Thursday, February 4, 2010

Reparing the Information Infrastructure

There was a fantastic edition of GRIT-tv that aired yesterday and that you can get more information on by clicking here.

In this episode host Laura Flanders spoke with her guests about the ever-changing landscape of the media and how we are at a critical point in the decision about how we will fund the "public good" that is journalism. Panel members include Robert McChesney and John Nichols (co-founders of and authors of The Death and Life of American Journalism: The Media Revolution that Will Begin the World Again), Tracy Van Slyke (co-author of Beyond the Echo Chamber: How a Networked Progressive Media Can Reshape American Politics) and Kate Giammarise (co-founder of

The conversation is really vibrant and focuses on the problems that we are seeing with the quality of journalism since the collapse of the newspapers. Not only is the quality of journalism suffering, but the availability of jobs that compensate (young) journalists for digging into important issues is also a very real concern. Watch the 20 min. segment here:

Naturally this very issue hits close to home as I am one of those who must blog, write, research and interview all in my "spare time" and do so without compensation. I, like many others, am quite passionate about where society is headed and about the kinds of stories that are being covered. I completely agree with John Nichols and Bob McChesney that a strong and independent media is vital to a healthy democracy. After all, this is why I started this blog and contribute to The Cincinnati Beacon. There needs to be a reinvestment in the information infrastructure so that journalism and democracy can flourish in this new digital age.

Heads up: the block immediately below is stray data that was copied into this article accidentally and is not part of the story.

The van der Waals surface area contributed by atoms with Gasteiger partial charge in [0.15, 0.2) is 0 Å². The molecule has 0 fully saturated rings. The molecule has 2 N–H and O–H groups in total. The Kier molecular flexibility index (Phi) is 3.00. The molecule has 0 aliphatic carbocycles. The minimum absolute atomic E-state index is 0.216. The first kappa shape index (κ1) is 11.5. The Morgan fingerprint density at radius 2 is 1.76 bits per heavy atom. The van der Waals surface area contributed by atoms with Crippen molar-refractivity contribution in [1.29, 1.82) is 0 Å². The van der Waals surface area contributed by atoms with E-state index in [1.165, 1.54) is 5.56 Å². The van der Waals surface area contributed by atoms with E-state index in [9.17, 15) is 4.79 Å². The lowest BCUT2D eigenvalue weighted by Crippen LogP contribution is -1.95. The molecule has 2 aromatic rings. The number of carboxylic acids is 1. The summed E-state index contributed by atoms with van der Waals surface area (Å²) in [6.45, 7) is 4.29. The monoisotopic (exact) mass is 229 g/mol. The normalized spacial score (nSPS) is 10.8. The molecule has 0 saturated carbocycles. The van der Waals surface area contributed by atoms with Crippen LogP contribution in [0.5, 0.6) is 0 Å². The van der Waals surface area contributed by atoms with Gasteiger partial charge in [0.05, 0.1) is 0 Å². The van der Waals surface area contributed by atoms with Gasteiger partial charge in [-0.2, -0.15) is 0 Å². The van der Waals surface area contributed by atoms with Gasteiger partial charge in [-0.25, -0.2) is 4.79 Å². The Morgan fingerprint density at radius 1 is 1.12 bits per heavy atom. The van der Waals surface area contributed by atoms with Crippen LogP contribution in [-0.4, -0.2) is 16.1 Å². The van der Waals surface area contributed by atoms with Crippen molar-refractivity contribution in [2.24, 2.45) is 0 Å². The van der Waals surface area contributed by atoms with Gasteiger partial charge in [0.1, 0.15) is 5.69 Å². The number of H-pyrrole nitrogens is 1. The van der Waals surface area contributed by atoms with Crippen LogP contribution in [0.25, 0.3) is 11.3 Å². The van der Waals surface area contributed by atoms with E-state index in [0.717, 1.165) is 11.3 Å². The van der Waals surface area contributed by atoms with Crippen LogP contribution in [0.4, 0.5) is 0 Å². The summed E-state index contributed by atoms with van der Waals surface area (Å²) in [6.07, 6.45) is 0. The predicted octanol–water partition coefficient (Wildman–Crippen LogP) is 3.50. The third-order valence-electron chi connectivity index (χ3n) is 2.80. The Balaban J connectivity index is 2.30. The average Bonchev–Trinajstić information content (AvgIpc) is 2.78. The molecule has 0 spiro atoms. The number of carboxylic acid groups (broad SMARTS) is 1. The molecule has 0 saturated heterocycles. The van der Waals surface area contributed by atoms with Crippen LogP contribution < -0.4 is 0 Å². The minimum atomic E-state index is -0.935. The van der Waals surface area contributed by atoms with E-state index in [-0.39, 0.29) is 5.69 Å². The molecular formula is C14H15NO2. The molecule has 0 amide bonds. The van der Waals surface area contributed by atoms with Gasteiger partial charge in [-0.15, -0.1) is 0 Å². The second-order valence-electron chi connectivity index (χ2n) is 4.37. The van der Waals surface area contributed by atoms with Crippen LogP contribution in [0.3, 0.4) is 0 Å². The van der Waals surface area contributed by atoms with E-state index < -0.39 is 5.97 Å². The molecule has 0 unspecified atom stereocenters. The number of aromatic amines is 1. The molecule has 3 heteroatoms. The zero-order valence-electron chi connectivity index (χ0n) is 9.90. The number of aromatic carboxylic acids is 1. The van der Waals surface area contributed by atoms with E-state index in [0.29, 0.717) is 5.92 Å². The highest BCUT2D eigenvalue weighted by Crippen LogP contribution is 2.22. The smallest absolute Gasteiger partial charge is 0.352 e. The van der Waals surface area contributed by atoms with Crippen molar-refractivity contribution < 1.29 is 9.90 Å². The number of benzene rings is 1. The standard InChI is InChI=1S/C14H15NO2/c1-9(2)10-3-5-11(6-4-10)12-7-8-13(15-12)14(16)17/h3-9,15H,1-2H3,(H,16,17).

I think the talk of subsidies are a great place to start as I recognize the need to initiate, develop, and compensate the work that needs to be done. After all (like others), I am but one person and my coverage of issues is limited to the amount of "spare time" that I am able to devote to my work. I can't take my camera to every public event that I would like, I can't devote the amount of time that is needed to do research on some issues that I think are important, and I must choose to spend my personal funds on continuing this work. We are at a very interesting point in time for the media and I think it is quite obvious how necessary it is for this conversation to continue on how to productively move forward. The media is and should continue to be, a public good; we are just in need of a new commitment to the important principles that will allow for a new age of journalism to thrive.

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